By SOF Editor on Mon, 12/14/2009 - 1:29pm
Late last Friday afternoon (Eastern Standard Time), after three hours of deliberation, the military Board of Inquiry ruled LtCol Chessani was not guilty of misconduct and should not be demoted.
Nevertheless, the Board’s ruling produced a mixed result. It ruled Chessani must now retire because he displayed “substandard performance” by failing to conduct a more detailed investigation of the civilians killed as a result of the house clearing actions of four Marines after they were ambushed in Haditha, Iraq on November 19, 2005.
The Board’s decision came after a 1½ hour impassioned closing argument on behalf of LtCol Chessani made by Thomas More Law Center attorney Robert Muise. Muise argued Chessani was a scapegoat to appease the anti-war media and anti-war politician John Murtha. “Here’s your scapegoat. Here’s your fall guy, ” said Muise as he pointed at Chessani, who sat silently at the defense table.
Richard Thompson, President and Chief Counsel of the Thomas More Law Center, commented, “It’s indicative of the weakness of the government’s case that it could not prove misconduct at the Board hearing where the normal rules of evidence didn’t apply and the burden of proof was lessened. We are all greatly relieved that the Board ruled LtCol Chessani was not guilty of misconduct and should not be demoted, However, I believe the overwhelming evidence supported a total and complete exoneration of LtCol Chessani.”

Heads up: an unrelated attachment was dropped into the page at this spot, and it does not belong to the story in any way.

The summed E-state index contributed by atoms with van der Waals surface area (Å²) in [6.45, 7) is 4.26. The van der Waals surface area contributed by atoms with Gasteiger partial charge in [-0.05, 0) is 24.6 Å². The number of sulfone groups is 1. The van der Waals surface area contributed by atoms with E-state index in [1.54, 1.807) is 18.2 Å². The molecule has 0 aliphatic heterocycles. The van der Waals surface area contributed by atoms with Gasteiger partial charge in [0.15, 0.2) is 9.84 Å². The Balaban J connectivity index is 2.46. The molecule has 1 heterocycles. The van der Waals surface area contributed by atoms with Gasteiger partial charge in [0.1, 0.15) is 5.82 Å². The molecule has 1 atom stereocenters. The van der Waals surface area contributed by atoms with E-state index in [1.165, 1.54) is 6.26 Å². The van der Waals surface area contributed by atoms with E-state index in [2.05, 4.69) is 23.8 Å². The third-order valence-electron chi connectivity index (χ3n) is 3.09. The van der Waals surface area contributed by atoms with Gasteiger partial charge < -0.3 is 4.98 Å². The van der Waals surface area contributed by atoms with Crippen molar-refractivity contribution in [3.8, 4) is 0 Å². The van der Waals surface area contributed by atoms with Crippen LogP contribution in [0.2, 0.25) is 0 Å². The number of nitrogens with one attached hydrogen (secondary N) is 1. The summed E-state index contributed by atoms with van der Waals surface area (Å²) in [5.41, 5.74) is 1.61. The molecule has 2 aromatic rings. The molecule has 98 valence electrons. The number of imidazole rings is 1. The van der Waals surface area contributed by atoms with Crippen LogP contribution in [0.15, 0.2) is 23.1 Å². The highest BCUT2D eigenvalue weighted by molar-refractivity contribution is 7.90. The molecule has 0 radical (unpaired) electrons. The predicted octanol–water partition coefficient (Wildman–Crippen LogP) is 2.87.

Not one of LtCol Chessni’s superiors ─ including top generals ─ who received his report of dead civilians considered such deaths unusual. Not one ordered a further investigation. Instead, they commended him for a job well done. In fact, LtCol Chessani’s immediate superior told him that no investigation was needed because it was a bona fide combat action - consistent with the orders in effect at the time: no investigation of civilian deaths related to combat action. That order was changed in April, 2006, well after the Haditha incident.
LtCol Chessani’s commanding general, Major General Huck, reported up the chain of command, “I support our account and do not see the necessity for further investigation.” This same commanding General was allowed to retire without going to a Board of Inquiry, and he was allowed to retire as a Major General.
Consequently, not one of LtCol Chessani’s superiors faced, nor will they ever face, a court-martial or a Board of Inquiry for their actions in relation to November 19, 2005.
Of the eight Marines initially charged in the incident, six Marines, including Chessani, had criminal charges dismissed and one was acquitted. Only one Marine still faces criminal charges.